When I found out my grandmother had Alzheimer’s Disease several years ago, I?was very minimally informed about what that meant.
Although I?knew it had to do with memory loss, I?learned alongside many of my family members as we watched her memory slowly fade away.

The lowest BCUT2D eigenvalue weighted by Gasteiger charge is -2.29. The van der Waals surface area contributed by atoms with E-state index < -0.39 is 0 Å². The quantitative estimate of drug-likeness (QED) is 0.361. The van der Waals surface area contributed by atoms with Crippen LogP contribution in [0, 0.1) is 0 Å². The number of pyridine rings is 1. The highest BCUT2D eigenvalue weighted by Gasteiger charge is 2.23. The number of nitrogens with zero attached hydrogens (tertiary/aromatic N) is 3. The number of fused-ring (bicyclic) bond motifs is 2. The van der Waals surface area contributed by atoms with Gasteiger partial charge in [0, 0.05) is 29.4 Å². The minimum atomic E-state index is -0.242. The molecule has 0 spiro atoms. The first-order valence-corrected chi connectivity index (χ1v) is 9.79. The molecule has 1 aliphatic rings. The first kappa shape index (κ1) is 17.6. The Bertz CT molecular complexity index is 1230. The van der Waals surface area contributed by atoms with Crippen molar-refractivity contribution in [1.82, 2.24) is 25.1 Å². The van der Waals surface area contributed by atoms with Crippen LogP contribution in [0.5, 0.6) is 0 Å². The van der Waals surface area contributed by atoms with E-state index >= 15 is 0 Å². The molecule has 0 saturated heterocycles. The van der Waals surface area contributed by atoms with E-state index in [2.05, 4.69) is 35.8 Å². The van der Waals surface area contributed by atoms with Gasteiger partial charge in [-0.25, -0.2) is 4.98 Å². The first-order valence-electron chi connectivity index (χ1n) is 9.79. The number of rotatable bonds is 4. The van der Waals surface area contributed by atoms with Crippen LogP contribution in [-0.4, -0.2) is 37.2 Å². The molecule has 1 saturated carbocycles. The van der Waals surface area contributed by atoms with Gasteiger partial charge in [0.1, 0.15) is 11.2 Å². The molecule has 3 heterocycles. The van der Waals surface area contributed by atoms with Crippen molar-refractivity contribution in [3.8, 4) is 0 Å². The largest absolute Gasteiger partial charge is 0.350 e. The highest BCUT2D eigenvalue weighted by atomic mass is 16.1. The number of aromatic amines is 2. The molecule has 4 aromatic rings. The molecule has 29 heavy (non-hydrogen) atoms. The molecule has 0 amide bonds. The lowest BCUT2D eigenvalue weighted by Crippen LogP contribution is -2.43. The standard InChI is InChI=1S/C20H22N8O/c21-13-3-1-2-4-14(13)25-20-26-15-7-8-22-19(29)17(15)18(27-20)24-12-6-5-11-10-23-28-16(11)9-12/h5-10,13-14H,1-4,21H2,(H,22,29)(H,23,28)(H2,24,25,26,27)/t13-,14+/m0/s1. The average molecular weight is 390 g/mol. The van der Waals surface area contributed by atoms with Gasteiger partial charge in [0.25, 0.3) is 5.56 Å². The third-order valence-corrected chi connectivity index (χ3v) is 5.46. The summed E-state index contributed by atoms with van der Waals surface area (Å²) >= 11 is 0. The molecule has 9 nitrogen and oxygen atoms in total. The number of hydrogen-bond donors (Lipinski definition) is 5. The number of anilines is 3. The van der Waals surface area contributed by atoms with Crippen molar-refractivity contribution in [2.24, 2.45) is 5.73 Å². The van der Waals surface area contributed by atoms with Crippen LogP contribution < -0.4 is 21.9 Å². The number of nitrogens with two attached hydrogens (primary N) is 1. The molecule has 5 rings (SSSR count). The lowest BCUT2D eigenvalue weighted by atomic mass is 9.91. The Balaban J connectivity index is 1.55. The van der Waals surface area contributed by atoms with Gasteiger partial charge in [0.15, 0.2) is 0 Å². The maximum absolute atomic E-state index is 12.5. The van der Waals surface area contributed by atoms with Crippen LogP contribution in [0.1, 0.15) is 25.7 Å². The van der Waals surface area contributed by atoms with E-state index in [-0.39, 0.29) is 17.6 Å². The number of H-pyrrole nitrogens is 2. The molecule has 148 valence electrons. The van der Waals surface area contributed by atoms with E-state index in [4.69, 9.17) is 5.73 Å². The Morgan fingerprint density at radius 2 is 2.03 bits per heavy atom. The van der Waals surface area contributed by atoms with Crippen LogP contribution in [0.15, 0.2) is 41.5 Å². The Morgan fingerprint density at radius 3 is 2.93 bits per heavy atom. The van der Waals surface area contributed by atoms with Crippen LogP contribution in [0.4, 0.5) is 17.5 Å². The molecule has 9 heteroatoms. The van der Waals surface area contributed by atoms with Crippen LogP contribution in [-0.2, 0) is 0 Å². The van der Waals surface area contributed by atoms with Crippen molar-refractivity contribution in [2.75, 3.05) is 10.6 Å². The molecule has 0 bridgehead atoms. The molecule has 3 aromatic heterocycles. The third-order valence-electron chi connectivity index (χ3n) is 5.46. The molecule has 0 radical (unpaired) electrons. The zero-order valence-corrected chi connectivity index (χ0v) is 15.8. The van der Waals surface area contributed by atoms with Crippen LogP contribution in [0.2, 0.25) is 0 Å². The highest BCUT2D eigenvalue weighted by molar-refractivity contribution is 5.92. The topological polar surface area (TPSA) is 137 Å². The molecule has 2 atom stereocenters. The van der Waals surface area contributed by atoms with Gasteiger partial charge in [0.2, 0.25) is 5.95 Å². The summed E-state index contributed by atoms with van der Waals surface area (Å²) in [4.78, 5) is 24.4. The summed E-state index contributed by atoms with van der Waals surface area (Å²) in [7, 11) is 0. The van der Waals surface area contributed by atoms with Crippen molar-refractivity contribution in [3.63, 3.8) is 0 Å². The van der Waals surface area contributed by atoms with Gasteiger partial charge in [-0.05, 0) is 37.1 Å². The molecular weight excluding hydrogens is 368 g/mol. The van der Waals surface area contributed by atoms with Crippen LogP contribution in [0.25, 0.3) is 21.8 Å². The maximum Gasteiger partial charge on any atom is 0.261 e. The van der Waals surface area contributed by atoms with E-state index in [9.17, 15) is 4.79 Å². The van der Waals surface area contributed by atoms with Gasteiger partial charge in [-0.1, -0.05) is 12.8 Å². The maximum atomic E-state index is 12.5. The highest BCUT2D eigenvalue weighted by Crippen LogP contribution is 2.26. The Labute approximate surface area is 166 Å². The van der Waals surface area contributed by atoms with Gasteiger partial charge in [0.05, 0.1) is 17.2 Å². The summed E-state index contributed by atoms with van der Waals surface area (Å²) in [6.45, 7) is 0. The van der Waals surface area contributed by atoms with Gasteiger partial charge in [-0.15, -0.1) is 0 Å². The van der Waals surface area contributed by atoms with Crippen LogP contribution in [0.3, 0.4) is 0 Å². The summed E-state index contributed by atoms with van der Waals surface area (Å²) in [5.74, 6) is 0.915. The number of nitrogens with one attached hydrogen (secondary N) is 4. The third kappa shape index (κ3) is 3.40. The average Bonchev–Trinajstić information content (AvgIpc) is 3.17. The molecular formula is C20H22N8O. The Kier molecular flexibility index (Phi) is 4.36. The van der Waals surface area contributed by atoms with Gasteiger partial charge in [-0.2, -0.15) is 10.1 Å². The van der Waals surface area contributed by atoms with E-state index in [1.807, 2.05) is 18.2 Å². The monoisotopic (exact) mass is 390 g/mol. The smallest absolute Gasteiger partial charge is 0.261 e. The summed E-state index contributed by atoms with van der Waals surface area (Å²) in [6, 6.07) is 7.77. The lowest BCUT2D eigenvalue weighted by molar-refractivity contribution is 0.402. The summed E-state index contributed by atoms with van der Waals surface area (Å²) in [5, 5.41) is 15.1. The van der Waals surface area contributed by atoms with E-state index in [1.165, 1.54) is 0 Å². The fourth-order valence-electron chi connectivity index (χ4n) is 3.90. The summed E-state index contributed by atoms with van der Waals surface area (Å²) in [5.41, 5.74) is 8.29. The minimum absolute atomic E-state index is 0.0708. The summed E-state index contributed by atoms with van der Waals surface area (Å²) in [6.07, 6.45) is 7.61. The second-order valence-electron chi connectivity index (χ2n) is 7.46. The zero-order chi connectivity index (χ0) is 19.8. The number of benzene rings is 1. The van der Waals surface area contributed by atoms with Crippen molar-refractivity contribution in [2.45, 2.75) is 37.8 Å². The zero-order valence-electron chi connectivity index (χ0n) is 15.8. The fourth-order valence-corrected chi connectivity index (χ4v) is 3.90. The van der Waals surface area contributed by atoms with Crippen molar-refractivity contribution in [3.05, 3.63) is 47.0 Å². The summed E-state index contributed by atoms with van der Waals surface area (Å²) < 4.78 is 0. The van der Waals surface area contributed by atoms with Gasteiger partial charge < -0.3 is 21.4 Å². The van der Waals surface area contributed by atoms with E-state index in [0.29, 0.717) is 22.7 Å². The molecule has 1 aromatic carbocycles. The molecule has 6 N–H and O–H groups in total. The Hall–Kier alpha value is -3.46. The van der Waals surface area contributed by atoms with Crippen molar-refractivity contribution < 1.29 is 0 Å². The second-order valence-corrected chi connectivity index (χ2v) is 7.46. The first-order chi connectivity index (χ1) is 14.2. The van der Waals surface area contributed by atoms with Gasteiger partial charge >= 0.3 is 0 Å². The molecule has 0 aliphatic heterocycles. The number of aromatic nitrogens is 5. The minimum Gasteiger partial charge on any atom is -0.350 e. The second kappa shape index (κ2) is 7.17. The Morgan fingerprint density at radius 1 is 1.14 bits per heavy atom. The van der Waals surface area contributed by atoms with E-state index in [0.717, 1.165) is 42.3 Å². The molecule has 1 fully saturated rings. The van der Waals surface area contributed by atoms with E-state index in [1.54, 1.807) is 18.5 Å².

When I found out my grandmother had Alzheimer’s Disease several years ago, I?was very minimally informed about what that meant. Although I?knew it had to do with memory loss, I?learned alongside many of my family members as we watched her memory slowly fade away. While my grandma has passed away, the experience I had watching her as she went from a vibrant, active person to one who could not remember how to brush her own hair, was one I can say opened my eyes to the realities of the disease. I?often wondered what was going on in her head as she talked about things she could recall from decades ago – trying to communicate and asking questions that made no sense. I?will admit there were times when I?did not want to go and see her, because I?just didn’t know what to do. Thankfully for the future I?can say I?am a little more equipped thanks to a tour I was able to take a couple of years ago. The tour, called the virtual dementia tour, gave me the chance to experience on some small scale what it might be like for someone who has some sort of dementia issues. I remember the sensation during the tour of feeling completely overwhelmed by what was going on and completely unable to keep on task. The intent of the tour, from what I?could glean, was to help people like me have a greater sense of empathy for those who deal with it every day. I?know I?was glad when I was done and thought to myself how terrible it would be to have to live with that all of the time. In a couple of weeks, March 6, to be exact, the same tour I?took is going to be offered again here in Redwood Falls at ACMC. The tour is part of an event sponsored by the Redwood Area Dementia Awareness Network. It doesn’t take a long time, but I?am willing to guarantee the few moments you spend on this tour are going to change your perspective. So, if you have a loved one who has dementia, if you work with people who have dementia or are just curious about memory loss I want to encourage you to take the tour. You can get involved by contacting Karen Christensen of the Redwood County Volunteers program. Call her at (507) 627-1016 to set up an appointment. While you are at it, take the time that day to take in the rest of the memory loss event that includes a keynote address at 5:45 p.m. I?hope to see you there March 6. … I hope you are taking the time to look at our video online. I?know they are still very raw, and we are hoping with time to improve upon the content of what you are seeing. If you have any suggestions of things you would like to see in our video content, give us a call. Also, if you have a video you would like to submit, you can send me an e-mail with the .mov formatted video attached. Just remember if you send me a video and it gets posted on our Web site there is the potential for anyone and everyone to see it. … I want to congratulate the Redwood Area School District and Education Minnesota-Redwood Falls leadership for coming together on a new two-year contract. After two years of hard freezes, we think teachers certainly deserved a bump in pay. After all, I?know I?would not want to do what they do. More than the raise, though, I?really appreciated the vision to change the way the agreement is structured and how civil it seems the two sides were with each other. I?know when negotiations begin between any two parties the result can become very confrontational. So, having leadership on both sides who know the value of working together toward a common cause is refreshing to say the least.